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Seven public housing complexes managed by the Lucas Metropolitan Housing Authority will make their smoke-free debuts on Wednesday.
The tobacco-free policy adopted by the housing authority’s board of directors in June follows a recommendation from the U.S. Department of Housing and Urban Development urging public housing authorities as well as the owners and managers of multifamily housing rental assistance programs to prohibit smoking in their properties, said Ivory Mathews, LMHA executive deputy director.
“HUD has encouraged housing authorities across the country to begin working with its tenants and community partners, such as health departments, to work on getting residents to take a look at going into smoking-cessation classes,” Mrs. Mathews said.
The change affects about 850 of the 3,100 units managed by LMHA, which operates 25 public housing developments in the county. Mrs. Mathews said three to four dozen housing authorities in the county have implemented some level of smoking ban in housing units.
Under the new policy, smoking is not permitted in any rooms of apartments and common areas in the buildings. Areas outside the buildings on LMHA property are designated for smoking for residents.
The housing developments are not the first affected by the smoking ban. The recently constructed Collingwood Green, a 65-unit senior housing complex on Division Street, opened last year as a smoke-free facility.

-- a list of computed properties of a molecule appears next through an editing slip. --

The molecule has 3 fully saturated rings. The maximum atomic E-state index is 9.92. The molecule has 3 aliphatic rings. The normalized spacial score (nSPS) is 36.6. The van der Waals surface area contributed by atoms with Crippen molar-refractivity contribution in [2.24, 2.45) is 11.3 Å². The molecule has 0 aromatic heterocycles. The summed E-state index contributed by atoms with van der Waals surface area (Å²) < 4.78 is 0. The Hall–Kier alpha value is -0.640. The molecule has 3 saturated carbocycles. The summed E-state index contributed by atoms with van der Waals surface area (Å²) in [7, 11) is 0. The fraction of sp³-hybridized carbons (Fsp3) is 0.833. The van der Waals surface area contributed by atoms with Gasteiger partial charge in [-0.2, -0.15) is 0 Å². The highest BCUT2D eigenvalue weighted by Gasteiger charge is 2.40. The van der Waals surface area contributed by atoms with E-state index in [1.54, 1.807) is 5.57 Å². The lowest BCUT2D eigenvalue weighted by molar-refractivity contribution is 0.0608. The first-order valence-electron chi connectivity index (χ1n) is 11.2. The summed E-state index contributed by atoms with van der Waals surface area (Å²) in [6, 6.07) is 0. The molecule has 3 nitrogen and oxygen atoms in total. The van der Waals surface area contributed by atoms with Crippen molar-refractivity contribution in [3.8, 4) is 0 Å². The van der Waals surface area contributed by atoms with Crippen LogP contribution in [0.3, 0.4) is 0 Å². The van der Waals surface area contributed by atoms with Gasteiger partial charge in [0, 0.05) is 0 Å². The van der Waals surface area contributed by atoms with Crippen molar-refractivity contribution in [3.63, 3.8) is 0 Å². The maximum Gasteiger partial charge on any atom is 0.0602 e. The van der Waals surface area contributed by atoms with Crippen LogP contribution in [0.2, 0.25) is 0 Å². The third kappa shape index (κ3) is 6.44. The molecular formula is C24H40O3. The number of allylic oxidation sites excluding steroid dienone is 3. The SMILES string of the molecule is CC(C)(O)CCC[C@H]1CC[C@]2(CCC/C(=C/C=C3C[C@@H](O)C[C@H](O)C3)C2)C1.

The public housing complexes going smoke-free are:
● Glendale Terrace, 3200 Glendale Ave.
● Robert Dorrell Manor, 5836 Southwyck Blvd.
● Flory Gardens, 3425 Nebraska Ave.
● Parqwood Apartments, 2125 Parkwood Ave.
● Ashley Arms, 1950 W. Bancroft St.
● Vistula Manor, 615 Cherry St.
● TenEyck Towers, 240 12st St.
“Any new developments that we construct in the future will be smoke-free,” Mrs. Mathews said.
As part of the smoke-free implementation program, the LMHA hosted “smoke out” meetings with residents in December. ABC Healthcare Inc., Urban Minority Alcoholism & Drug Abuse Outreach Program, Choice Behavioral Health Care, and the Toledo-Lucas County Health Department are partnering with the housing authority to counsel residents who want to quit smoking.
Discussions and planning to make the LMHA units smoke-free began several years ago out of the agency’s concerns to create a healthier environment for residents and employees. She said smoking contributes to maintenance costs because of what tobacco does to carpet and paint in the buildings.
“We took time to meet with residents in every development that would be affected and held meetings to to tell them what the policy is, and how we see it being implemented,” Ms. Mathews said.
Mrs. Mathews said tenants were asked to sign an addendum to their leases agreeing to abide with the policy and the LMHA’s expectations that the buildings will be smoke-free. Any tenants who continuously violate the smoking ban could be subject to eviction.
Contact Mark Reiter at: email@example.com or 419-724-6199.